Facebook. It’s where you post pics of your favorite cat, catch a cheating spouse, and look more successful than the rest of your graduating class. It’s also where businesses have created legitimate traction for their brand. This quirky social-business platform hybrid has had marketers talking for years. You’ve heard the excited chatter and either jumped aboard or turned a deaf ear.
You can’t afford to ignore Facebook’s phenomenal cosmic powers any longer. Here’s why:
Facebook already boasts startling achievements. It’s the fourth most-visited US web property. And, at 153 million visitors a year, it’s about 6x more popular than both LinkedIn and Twitter. People now spend more time of Facebook than anywhere else–Google, YouTube, Yahoo included. Facebook has stolen online advertising dollars from Yahoo and MySpace, and top talent from Microsoft and Google. Facebook’s electronic payments are anticipated to rival eBay Inc’s PayPal, and partnerships with smartphones companies are expected to give Apple and Google a run for their money.
The Facebook tidal wave has spawned headlines like:
“Facebook: Crack Cocaine Of The Internet” (Search Engine RoundTable)
“Facebook’s Growing Web of Frenemies” (Wall Street Journal)
“Great Wall of Facebook: The Social Network’s Plan to Dominate the Internet–and Keep Google Out” (Wired Magazine)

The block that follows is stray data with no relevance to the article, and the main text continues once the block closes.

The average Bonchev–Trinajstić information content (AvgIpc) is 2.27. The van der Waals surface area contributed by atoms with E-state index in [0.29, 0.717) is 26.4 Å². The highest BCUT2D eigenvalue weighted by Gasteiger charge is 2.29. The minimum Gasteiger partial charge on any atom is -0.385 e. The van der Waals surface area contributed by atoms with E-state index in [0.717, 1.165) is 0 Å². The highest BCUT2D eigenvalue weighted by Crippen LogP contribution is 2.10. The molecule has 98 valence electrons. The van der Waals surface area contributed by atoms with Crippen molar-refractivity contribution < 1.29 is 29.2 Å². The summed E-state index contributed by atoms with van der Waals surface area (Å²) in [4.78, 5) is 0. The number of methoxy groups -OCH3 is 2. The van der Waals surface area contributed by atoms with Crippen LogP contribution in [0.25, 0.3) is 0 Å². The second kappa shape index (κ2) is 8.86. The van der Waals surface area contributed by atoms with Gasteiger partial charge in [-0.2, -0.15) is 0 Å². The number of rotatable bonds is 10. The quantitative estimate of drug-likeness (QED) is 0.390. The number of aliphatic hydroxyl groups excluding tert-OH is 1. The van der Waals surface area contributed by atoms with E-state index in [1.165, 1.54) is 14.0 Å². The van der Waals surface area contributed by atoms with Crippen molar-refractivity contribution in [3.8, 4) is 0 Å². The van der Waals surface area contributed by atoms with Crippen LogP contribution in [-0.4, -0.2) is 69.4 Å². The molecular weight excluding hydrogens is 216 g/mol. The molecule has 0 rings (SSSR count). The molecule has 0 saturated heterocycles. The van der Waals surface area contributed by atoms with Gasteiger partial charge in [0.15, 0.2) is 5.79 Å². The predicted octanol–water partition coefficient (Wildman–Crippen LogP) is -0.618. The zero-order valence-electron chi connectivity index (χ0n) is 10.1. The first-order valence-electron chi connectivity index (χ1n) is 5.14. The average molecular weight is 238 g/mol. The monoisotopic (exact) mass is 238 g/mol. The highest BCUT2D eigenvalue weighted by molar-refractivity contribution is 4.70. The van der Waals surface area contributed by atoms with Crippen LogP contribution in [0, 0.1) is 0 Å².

And there’s no end in sight. Comparing 2009 to 2010, Facebook’s key traffic metrics are sky high across the board: unique visitors increased 38%, daily visitors increased 69%, pageviews increased 71%, time on Facebook increased 79%.
With so much market share, momentum, and innovation, one day we’ll all be sleeping under the Facebook moon, eating Facebook bananas, and brushing our teeth with Facebook paste.
No online business can afford to ignore Facebook.
More precisely–no online business can afford to ignore the Facebook audience.
(And herein lies the exciting climax).The point is not to fling together a Facebook page for your enterprise and crank out status updates every hour on the hour. It doesn’t make sense for every business to market themselves on Facebook with a Facebook page, a daily social media initiative, and a Facebook advertising campaign.
The point is to recognize that a humongous portion of visitors to every site–including yours–are Facebook users. And it makes a lot of sense to leverage that fact to your advantage. That’s when things start to get really interesting.
How do you use the massive Facebook audience to your advantage? Find out how in Facebook Innovations: Use ‘Em Or Lose.
Facebook’s Growing Web of Frenemies (Wall Street Journal)
Facebook’s 2010 Metrics: Dominant & Still Growing (Searchengineland)